The Turn of the Screw by Henry James

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It seems then that Quint and Miss Jessel were bad influences on the children as the narrator has long claimed, and although that does not prove that their influence has continued after death, Flora’s odd reaction to the incident by the lake does raise that possibility and thus excuses to an extent the narrator’s persistent demonising of the couple. It comes as something of a surprise to the reader that she may actually be correct in one of her intuitions, and this implies that some of her other assertions should be taken more seriously.

The precise facts in this particular case can never be established, as Mrs Grose probably has a highly sensitised view as to what constitutes ‘appalling language’ and ‘horrors’, but that is not the point to be made here. It is rather to note how James, who has systematically destroyed his narrator’s credentials from the moment the echoes of Douglas’s encomium of her fade, is finally suggesting that, on some crucial points at least, she may be right. It is as though a melody in a minor key has suddenly been restated in a major one. The major mode is no more ‘valid’ than the minor one it follows (since neither reading can be established with any certainty) – it is merely different – and this suggests that if The Turn of the Screw is ‘about’ anything, it is ‘about’ (as its title in fact implies) the manipulation – or perhaps the gentle torture – of an audience’s expectations.

That this is so is made clear by James through the mechanism of his prologue. After finishing this most complex of novellas, it can be a surprise to turn back to the opening pages and to read the deliberately hackneyed ghost story setting that James works up in his first sentence:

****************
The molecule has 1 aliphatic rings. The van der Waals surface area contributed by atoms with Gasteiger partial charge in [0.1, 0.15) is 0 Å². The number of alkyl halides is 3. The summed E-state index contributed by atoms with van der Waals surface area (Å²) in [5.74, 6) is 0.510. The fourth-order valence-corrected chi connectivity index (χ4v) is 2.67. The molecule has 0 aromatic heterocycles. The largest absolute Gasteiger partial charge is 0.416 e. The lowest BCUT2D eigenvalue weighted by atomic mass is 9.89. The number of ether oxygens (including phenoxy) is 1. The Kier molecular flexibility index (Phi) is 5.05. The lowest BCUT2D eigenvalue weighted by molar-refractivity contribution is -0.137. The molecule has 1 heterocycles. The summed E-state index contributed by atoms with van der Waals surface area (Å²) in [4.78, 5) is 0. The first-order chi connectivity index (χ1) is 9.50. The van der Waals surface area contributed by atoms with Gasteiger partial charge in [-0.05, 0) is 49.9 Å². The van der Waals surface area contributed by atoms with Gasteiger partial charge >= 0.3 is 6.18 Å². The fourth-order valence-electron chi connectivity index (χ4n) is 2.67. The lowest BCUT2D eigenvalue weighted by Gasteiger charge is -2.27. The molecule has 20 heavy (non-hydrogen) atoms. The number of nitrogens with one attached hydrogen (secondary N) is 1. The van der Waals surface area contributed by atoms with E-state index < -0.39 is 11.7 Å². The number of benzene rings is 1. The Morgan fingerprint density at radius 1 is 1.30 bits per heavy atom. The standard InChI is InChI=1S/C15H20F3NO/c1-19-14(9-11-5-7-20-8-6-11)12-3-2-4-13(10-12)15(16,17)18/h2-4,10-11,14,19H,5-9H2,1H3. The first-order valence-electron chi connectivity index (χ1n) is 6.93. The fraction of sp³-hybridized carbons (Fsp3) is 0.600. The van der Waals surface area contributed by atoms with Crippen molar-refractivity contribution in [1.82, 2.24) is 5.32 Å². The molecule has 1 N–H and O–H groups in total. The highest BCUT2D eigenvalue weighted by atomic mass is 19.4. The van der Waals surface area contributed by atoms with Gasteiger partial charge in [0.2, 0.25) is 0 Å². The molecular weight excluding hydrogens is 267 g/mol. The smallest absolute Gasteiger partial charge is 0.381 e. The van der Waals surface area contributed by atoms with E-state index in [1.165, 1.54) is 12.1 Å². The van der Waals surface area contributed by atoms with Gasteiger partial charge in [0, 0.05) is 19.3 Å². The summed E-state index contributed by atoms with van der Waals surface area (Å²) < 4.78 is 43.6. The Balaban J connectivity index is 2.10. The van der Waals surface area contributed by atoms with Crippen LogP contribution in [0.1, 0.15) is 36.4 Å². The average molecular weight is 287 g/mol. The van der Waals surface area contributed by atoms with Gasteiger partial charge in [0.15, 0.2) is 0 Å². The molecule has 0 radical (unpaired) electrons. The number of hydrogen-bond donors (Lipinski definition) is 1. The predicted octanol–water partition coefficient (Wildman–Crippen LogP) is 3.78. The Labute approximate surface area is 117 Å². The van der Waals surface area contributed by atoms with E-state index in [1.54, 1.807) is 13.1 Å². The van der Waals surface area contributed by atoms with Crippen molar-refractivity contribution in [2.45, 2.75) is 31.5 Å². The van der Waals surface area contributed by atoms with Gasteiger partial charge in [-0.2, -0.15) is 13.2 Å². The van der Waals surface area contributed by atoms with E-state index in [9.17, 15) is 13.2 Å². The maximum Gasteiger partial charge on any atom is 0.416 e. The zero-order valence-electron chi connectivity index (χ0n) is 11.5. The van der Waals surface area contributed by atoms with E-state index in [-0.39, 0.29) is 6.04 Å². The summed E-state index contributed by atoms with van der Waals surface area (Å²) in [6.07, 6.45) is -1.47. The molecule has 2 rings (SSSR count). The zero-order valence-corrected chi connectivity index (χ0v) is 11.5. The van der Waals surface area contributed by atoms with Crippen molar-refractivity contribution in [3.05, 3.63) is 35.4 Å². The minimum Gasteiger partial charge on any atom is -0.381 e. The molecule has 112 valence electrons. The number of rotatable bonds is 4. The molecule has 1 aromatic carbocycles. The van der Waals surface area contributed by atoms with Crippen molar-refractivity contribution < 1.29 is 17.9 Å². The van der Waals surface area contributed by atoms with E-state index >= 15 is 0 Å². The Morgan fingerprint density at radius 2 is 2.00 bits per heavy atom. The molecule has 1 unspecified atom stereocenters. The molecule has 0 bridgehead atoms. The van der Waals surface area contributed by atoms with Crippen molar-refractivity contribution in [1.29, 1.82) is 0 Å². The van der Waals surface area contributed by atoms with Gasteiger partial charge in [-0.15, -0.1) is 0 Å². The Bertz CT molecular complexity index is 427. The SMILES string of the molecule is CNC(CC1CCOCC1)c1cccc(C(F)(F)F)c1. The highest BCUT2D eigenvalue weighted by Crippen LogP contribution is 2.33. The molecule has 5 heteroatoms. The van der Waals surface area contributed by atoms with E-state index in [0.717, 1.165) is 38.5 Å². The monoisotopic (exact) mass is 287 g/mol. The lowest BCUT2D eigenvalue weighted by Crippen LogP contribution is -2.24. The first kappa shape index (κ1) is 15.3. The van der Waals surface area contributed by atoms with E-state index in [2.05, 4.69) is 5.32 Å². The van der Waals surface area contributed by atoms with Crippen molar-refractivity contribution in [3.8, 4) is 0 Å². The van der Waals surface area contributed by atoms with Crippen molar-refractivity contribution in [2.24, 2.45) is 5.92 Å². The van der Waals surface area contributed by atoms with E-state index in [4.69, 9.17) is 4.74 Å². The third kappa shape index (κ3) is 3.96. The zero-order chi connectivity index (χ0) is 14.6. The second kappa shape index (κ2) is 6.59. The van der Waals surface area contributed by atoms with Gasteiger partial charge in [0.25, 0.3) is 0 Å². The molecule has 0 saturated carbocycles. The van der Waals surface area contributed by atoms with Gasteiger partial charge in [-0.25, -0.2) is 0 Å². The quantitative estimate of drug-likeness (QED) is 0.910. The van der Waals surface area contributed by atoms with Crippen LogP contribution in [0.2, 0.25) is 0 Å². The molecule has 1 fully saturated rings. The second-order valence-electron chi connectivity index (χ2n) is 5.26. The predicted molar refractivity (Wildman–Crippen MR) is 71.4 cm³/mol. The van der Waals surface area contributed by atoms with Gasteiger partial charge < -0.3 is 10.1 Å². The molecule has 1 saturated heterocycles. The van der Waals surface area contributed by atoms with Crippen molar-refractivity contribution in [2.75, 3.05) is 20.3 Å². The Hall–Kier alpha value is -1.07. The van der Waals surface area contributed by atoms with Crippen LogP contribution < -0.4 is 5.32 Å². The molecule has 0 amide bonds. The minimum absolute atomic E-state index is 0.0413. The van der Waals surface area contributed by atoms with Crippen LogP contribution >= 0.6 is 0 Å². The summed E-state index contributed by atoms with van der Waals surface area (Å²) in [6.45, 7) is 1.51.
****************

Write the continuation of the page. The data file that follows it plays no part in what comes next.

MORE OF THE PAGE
The story had held us, round the fire, sufficiently breathless, but except the obvious remark that it was gruesome, as, on Christmas Eve in an old house, a strange tale should essentially be […].

He sprang to his feet again. “Yes—tomorrow. Now I must go to bed. Good night.” And quickly catching up a candlestick, he left us slightly bewildered.

His audience indeed respond to this with excitement, but, more interestingly perhaps, with speculation and, in this context, various romantic theories are proposed: the governess was in love with the master of Bly (which turns out to be true); Douglas was in love with the governess (which is hinted at, but not confirmed). In much the same way, readers can find themselves speculating on whether Miles has a prepubescent crush on the narrator, something that troubles him (and which may even, conceivably, contribute to his heart failure at the end of the story).

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Henry James